By Justin Franz for railfan.com
After a fiery two-day hearing in Washington D.C., about the ongoing Class I service crisis, many in and out of the rail industry are asking “What’s next?”
After receiving an avalanche of complaints from shippers and railroaders about the state of rail service, the U.S. Surface Transportation Board demanded that executives from the worst offenders — Union Pacific, BNSF Railway, CSX Transportation and Norfolk Southern — come to D.C. to defend their companies and explain how they were going to untangle the national rail network.
During the hearing, the board and the public heard testimony from shippers about missed switches and delayed shipments. They also heard from labor officials who blamed the railroad’s lackluster service on Precisison Scheduled Railroading, a method of railroading implemented in recent years that calls for fewer train starts, fewer locomotives and fewer workers. The railroad’s leaders admitted that service was not meeting their own expectations but that it was the fault of the supply chain crisis, the lingering impacts of the pandemic and the labor shortage, not PSR.
The STB will likely take all of that testimony into consideration as it figures out how it can help improve rail service and during the hearing it offered hints at what it might do. The Board has “broad” authority to regulate the rail network and ensure the railroads are providing adequate service. One thing the Board is currently considering is whether or not to make it easier for shippers to ask for emergency service. An emergency service order allows the federal government to direct service decisions on railroads. If the STB determines that there is a service issue on a railroad it may “direct the handling, routing, and movement of traffic,” including forcing traffic to be detoured on other railroads. It can also force “joint or common use of railroad facilities” and “prescribe temporary through routes.”
Last week’s testimony may also influence the STB as it considers another hot button topic: reciprocal switching. Reciprocal switching would allow railroads to operate on competitor’s track to reach nearby shippers. The industry has fought vigorously against it, but shippers are excited at the prospect of having more options when it comes to rail service, believing carriers might try and undercut each other on pricing to the customer’s benefit.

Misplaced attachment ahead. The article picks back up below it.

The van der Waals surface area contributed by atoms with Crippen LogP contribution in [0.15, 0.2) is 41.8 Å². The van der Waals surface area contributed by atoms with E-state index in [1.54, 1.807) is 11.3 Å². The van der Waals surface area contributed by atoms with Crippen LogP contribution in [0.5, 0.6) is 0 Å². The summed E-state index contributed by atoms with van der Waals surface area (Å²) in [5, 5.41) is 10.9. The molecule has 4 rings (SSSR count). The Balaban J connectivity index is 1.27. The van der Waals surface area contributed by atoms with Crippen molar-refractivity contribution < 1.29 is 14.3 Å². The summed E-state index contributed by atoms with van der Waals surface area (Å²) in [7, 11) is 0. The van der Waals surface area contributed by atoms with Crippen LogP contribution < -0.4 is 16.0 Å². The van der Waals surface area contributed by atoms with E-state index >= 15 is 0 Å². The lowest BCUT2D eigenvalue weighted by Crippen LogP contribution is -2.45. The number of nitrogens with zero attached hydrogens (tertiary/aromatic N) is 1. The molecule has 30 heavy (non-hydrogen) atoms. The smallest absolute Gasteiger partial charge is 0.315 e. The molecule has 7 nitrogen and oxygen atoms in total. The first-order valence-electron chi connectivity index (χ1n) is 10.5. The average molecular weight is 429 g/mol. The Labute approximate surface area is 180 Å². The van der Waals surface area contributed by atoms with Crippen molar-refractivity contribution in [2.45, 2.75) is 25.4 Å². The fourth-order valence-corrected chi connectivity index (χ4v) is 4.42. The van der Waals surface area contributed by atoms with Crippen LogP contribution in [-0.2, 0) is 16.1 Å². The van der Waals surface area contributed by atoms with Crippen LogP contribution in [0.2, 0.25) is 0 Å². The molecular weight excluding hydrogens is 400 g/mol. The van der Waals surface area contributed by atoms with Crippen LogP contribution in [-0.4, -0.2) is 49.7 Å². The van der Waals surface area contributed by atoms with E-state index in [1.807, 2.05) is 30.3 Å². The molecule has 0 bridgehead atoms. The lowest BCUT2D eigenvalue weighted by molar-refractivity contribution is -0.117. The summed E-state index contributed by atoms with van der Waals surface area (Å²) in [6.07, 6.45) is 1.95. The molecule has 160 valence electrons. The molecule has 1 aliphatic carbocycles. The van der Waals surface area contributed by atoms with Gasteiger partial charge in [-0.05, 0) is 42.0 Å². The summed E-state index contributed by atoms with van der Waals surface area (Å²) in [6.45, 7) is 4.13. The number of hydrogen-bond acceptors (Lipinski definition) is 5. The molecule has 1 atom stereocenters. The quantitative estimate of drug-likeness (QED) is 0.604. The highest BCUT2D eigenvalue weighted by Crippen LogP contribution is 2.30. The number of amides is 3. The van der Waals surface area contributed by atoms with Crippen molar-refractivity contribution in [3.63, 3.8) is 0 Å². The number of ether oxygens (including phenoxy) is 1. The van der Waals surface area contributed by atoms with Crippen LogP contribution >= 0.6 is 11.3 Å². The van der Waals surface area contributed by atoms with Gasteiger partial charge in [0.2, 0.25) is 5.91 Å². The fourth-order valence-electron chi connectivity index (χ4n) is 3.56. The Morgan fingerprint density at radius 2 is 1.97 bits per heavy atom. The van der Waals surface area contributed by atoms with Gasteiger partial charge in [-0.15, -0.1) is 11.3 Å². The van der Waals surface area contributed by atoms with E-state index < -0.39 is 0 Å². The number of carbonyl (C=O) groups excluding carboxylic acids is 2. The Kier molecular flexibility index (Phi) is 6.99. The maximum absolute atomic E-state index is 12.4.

After the hearing, the Association of American Railroads — the lobbying group that represents the Class Is — urged the STB to show restraint and not reregulate railroads.
“While the AAR appreciates continued engagement with policymakers, the STB should proceed strategically and deliberately, particularly when considering structural policy shifts,” said AAR President and CEO Ian Jefferies. “Disruptions in service should not be used to justify long-sought re-regulatory measures such as forced switching, as this type of market intervention would only complicate network operations further at a time when the focus needs to be on restoring freight fluidity.”
Larry Gross, a rail analyst focused on intermodal, said last week’s hearings will likely play a role in the decisions the STB makes in the coming weeks — and the industry might not like all of them.
“One thing seems clear for the immediate future: The era of an accommodating STB that will generally allow the railroads to proceed unfettered is over,” Gross said, adding that the Class Is will need to focus more on its customers and employees rather than cuts to make shareholders happy.
Gross said while there is always “fat” that can be cut, in the last few years, the Class Is have started to cut into “muscle and bone” too. How much longer that can last is yet to be seen.